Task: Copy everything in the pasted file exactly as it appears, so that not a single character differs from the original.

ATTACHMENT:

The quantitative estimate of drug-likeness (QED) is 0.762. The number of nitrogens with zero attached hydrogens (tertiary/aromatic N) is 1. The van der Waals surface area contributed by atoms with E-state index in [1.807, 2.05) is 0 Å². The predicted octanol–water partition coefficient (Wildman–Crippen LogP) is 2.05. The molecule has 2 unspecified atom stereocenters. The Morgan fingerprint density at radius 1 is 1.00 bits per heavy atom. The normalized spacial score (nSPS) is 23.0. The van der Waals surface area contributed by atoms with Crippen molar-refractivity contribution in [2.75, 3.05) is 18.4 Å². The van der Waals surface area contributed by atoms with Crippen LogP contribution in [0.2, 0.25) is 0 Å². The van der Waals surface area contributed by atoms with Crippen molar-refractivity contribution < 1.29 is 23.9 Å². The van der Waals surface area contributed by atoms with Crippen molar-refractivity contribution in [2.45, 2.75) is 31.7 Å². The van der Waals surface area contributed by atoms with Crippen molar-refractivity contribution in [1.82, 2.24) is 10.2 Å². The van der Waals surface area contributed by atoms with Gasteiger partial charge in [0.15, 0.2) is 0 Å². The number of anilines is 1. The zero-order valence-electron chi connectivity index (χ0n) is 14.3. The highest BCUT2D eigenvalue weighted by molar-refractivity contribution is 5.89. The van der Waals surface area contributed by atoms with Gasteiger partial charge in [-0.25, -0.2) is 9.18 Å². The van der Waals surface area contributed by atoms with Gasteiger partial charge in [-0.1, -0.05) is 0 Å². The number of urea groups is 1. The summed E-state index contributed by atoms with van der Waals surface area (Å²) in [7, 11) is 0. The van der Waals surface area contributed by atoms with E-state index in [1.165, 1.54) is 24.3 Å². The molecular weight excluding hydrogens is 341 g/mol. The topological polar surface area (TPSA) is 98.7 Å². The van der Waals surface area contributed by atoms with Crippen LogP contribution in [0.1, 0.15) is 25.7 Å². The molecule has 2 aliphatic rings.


The quantitative estimate of drug-likeness (QED) is 0.762. The number of nitrogens with zero attached hydrogens (tertiary/aromatic N) is 1. The van der Waals surface area contributed by atoms with E-state index in [1.807, 2.05) is 0 Å². The predicted octanol–water partition coefficient (Wildman–Crippen LogP) is 2.05. The molecule has 2 unspecified atom stereocenters. The Morgan fingerprint density at radius 1 is 1.00 bits per heavy atom. The normalized spacial score (nSPS) is 23.0. The van der Waals surface area contributed by atoms with Crippen molar-refractivity contribution in [2.75, 3.05) is 18.4 Å². The van der Waals surface area contributed by atoms with Crippen LogP contribution in [0.2, 0.25) is 0 Å². The van der Waals surface area contributed by atoms with Crippen molar-refractivity contribution < 1.29 is 23.9 Å². The van der Waals surface area contributed by atoms with Crippen molar-refractivity contribution in [2.45, 2.75) is 31.7 Å². The van der Waals surface area contributed by atoms with Crippen molar-refractivity contribution in [1.82, 2.24) is 10.2 Å². The van der Waals surface area contributed by atoms with Gasteiger partial charge in [0.15, 0.2) is 0 Å². The number of anilines is 1. The zero-order valence-electron chi connectivity index (χ0n) is 14.3. The highest BCUT2D eigenvalue weighted by molar-refractivity contribution is 5.89. The van der Waals surface area contributed by atoms with Gasteiger partial charge in [-0.25, -0.2) is 9.18 Å². The van der Waals surface area contributed by atoms with Gasteiger partial charge in [-0.1, -0.05) is 0 Å². The number of urea groups is 1. The summed E-state index contributed by atoms with van der Waals surface area (Å²) in [7, 11) is 0. The van der Waals surface area contributed by atoms with E-state index in [1.165, 1.54) is 24.3 Å². The molecular weight excluding hydrogens is 341 g/mol. The topological polar surface area (TPSA) is 98.7 Å². The van der Waals surface area contributed by atoms with Crippen LogP contribution in [0.1, 0.15) is 25.7 Å². The molecule has 2 aliphatic rings.